surgeon, know what I mean. [laughter]>>Jim Sweatt: Well, I adjusted.>>Gary Lavergne: Right. [ Laughter ]>>Gary Lavergne: But, in
our previous conversation, I think you indicated to me that your classmates
were very helpful.>>Jim Sweatt: They were. They were. They taught me how to study. They really did and they told
me that they were studying, and there was only one other
high school, I’ll never forget, that was well represented
in my class and that was one called
Stevenson [assumed spelling] from New York City.>>Gary Lavergne: Oh, yes.>>Jim Sweatt: And those
kids were almost the equals of the kids from the prep
schools in the northeast, and they all knew how to study. Oh, did they know how to study. [Laughter]>>Gary Lavergne: Did
it ever occur to you not to come back to Texas?>>Jim Sweatt: No. I didn’t — No, I
enjoyed my home and I didn’t particularly
care for that cold weather. [Laughter]>>Gary Lavergne: Well, there’s
some historical background for that. Heman Marion Sweatt went to
the University of Michigan and he had a good strong
B average, but by his own, and maybe Mellie can
fill us in on that, he had that problem too. It was cold up there and it
wasn’t very good for his health. Did he ever talk to
you about that, Mellie?>>Mellie Sweatt: He didn’t. He really didn’t talk
about his health at all. His health is something that I,
just looking back, realize now. I realized, you know, probably
why he had so much trouble too because at the time,
you know, when we grew up we ate bologna sandwiches, fried bologna sandwiches,
have you such. [Laughter]>>Gary Lavergne:
Well, that’s healthy. [Laughter]>>Mellie Sweatt: I can’t
think of anything as bad. I can’t think of anything worse than a fried bologna sandwich
[laughter] with cheese no doubt. So, and I mean, that
was, you know, something we ate frequently. Well, he ate frequently
for lunch. I wasn’t much of a bologna kid,
but as I think about his diet, even though he wasn’t
overweight, I’m sure he had, you know, some sort
of cholesterol problem to have coronary
artery disease so early, and so I can understand. And of course he was
a smoker at the time. We didn’t understand the impacts
of that, and so it’s almost with remorse that I remember so
much about his past, you know, the way he lived because if
we knew now what we, you know, if I knew then what I know
now, we would have stopped it.>>Gary Lavergne: Well, Mellie,
I’m going to tattle on you because last night, I
want everybody to know, since we’re talking
about diet, right? I called up Mellie
last night about this, and this is what I heard. The phone rang, hello, and
I said Mellie, this is Gary. She says, can you hold
just for a second, and this is what I heard. No, you can’t have
any more candy. [Laughter] So, she’s
monitoring the diets of the kids in that household. The long line of educators. I think that’s a key as
well, and one of the things that I found telling, I mean in
terms of researching this book, was how this has to be the
most stubborn family I’ve ever encountered and Bill
and I were talking about that stubbornness,
all right? Can you elaborate on that? Are the Sweatts really
that stubborn?>>Bill Sweatt: Well,
I just think that they’re a determined
people.>>Gary Lavergne: Oh, okay. [Laughter] Okay. That’s very good, Bill.>>Bill Sweatt: We
like [inaudible].>>Heman Sweatt: You don’t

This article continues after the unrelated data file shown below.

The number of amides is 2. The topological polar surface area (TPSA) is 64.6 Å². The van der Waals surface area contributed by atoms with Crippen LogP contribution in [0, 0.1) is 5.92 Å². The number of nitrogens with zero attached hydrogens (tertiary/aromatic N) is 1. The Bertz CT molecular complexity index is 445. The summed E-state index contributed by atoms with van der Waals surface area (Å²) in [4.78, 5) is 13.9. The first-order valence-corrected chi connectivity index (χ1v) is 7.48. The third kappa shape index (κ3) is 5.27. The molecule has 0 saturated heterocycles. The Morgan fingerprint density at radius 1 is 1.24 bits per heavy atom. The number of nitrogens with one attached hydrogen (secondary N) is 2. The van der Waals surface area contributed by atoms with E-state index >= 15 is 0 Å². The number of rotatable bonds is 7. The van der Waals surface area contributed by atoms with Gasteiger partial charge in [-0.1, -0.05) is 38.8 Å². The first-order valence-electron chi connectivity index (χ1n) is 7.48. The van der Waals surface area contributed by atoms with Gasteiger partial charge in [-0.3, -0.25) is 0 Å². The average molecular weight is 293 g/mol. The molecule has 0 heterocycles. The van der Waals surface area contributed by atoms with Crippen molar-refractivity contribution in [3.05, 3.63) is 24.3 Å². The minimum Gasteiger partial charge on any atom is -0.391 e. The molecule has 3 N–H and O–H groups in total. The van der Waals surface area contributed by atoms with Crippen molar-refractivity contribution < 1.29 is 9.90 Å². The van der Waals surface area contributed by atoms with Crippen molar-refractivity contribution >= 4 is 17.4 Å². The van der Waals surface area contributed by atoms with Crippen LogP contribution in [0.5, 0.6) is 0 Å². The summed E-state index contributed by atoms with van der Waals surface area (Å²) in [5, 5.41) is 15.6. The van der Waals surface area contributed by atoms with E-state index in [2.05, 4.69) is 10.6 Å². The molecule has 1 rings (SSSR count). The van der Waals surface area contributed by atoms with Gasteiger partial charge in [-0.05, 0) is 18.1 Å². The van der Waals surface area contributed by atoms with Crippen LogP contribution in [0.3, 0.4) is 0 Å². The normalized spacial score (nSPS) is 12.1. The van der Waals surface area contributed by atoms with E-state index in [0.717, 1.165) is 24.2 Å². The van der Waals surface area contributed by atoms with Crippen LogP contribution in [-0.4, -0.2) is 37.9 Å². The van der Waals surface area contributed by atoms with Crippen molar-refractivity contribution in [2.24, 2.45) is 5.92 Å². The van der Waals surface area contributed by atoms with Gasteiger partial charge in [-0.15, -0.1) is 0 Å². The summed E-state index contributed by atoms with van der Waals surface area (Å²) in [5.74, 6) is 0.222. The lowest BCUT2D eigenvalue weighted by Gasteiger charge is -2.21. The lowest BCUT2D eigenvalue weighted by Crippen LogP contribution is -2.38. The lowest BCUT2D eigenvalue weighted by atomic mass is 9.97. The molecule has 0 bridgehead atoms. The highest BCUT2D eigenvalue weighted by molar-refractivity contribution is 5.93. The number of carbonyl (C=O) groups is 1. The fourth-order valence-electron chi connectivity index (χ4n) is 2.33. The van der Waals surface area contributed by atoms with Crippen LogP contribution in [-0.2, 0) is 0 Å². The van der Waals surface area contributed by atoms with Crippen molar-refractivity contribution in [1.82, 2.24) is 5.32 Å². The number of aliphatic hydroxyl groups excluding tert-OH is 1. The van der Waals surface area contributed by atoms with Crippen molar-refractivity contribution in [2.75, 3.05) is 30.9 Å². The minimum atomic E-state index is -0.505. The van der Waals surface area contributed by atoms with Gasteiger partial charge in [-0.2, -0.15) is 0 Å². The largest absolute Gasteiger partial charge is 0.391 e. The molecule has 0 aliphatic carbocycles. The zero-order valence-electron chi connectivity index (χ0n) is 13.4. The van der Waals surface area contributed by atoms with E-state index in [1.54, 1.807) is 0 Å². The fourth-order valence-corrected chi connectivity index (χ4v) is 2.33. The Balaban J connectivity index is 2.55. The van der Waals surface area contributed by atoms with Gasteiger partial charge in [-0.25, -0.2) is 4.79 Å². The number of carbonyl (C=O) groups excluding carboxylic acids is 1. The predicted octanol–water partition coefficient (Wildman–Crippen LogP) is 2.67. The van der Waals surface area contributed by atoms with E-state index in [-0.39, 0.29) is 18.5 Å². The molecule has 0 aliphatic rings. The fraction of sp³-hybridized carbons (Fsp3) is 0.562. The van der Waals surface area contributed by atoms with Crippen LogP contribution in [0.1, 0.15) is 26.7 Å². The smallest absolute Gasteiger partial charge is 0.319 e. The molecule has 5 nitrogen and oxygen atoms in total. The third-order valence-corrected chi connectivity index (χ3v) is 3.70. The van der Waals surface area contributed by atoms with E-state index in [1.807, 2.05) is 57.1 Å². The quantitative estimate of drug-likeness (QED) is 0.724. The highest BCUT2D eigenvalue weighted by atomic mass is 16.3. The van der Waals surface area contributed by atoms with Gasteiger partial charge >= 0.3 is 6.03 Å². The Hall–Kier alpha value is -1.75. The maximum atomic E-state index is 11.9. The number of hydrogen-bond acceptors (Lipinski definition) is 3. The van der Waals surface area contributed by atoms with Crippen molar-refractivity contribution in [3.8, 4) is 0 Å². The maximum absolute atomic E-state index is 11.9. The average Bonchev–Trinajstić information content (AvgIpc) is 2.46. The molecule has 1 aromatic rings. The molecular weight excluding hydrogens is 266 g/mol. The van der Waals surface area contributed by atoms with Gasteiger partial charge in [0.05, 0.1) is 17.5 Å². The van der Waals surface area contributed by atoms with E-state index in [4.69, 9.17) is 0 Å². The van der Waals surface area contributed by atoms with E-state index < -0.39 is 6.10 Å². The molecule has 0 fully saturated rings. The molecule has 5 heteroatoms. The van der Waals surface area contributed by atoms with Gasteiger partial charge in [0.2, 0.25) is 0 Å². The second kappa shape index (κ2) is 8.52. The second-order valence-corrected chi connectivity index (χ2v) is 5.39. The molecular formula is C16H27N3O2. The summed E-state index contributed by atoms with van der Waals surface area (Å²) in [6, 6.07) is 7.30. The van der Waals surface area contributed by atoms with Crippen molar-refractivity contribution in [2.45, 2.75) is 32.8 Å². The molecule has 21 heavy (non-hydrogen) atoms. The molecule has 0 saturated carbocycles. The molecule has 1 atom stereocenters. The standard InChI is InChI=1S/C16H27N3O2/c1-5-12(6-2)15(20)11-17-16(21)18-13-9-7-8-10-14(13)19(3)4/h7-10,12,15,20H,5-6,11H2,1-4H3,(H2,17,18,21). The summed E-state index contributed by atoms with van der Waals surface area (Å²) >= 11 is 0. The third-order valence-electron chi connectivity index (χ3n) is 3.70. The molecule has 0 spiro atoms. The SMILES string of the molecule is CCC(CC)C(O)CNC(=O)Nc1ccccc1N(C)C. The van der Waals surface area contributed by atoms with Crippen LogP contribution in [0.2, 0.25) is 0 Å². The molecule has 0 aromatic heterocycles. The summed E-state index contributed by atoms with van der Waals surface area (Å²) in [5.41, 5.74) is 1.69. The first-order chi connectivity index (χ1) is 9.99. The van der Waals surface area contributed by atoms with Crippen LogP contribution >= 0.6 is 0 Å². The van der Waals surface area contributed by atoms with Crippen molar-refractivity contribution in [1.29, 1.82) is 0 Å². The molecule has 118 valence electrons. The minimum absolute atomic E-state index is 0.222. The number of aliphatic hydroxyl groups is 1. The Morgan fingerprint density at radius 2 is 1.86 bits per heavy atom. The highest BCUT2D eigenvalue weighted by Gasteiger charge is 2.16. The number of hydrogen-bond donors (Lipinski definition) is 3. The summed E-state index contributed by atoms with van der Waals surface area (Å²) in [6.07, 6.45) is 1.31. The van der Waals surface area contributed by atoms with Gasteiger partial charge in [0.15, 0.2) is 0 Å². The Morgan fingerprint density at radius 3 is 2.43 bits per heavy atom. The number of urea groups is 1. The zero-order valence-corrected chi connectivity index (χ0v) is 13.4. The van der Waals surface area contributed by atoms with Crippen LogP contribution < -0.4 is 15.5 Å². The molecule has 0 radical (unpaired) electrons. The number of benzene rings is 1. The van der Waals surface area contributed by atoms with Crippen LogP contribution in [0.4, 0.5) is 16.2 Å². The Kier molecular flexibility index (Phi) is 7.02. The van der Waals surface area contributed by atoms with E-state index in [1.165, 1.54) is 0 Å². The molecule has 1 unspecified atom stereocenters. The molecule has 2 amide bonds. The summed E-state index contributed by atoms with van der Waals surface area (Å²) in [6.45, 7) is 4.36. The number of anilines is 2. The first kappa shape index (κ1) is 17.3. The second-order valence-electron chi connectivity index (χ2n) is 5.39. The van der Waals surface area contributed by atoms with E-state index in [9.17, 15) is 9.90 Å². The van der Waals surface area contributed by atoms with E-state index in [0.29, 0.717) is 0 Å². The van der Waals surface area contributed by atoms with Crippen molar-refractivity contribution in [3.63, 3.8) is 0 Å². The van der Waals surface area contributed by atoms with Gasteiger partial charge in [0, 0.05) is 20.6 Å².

have to fear your dad.>>Bill Sweatt: You
just got to dig in and climb that hill, you know. So…>>Gary Lavergne: Well,
and we were talking about high schools just now. What high school did
you graduate from?>>Bill Sweatt: I graduated from Skyline High
School in Dallas, Texas.>>Gary Lavergne: Oh, okay. And…>>Bill Sweatt: And that
is like Hemella did. This was the premier
public school in the city. And I was determined they
were going to graduate from public schools
because I felt they — there was adjustments that
had to be made socially, and I thought that
was best accomplished in the public school
and they certainly did. I think.>>Gary Lavergne:
Well, I’ll applaud. As a former public school
teacher, I’ll applaud. [Applause] Yes I do. Okay. I think it’s time
to give you guys a chance. Are there any questions for
either Mellie or anybody on the panel here, I mean
while we have them here, and by the way since we have
so many doctors in this room, if you’re going to
get sick, do it now. [Laughter]>>Heman Sweatt: Gary?>>Gary Lavergne: Yes.>>Heman Sweatt:
I’d like everybody to know, I did go to school. Matter of fact, I
came to UT in 1968 so, I was here from ’68 to ’72. I had no plans of
even coming to Austin. Austin was a small town to me. By the way, I did graduate
from Lincoln High School, the same high school that
James graduated from. I was already enrolled at SMU
in Dallas, and I came home from a day, and I come
walking in and my mother, she claimed to be 5’2″, but she
was saying, when were you going to tell me about
University of Texas? I said well, mom, you don’t,
there’s nothing to that. I’m already in school and
I’m stay here in Dallas so I can run the
streets of Dallas. [Laughter] She took a puff off
her cigarette, she looked at me, she said pack your —
you leave tomorrow. [Laughter] I said, but I
don’t have any clean clothes. Take them dirty. Clean them when you get there. So I came to Austin with
suitcases and a trunk full of dirty clothes and had to
find a laundry mat as soon as I got here so I could clean
my clothes, but so…It was, you know, it was a
trying experience.>>Gary Lavergne:
That kind of ties in with the stubborn
part, doesn’t it? [Laughter] Okay.>>Heman Sweatt: Except I
was overruled in that case. [Laughter]>>Gary Lavergne: Are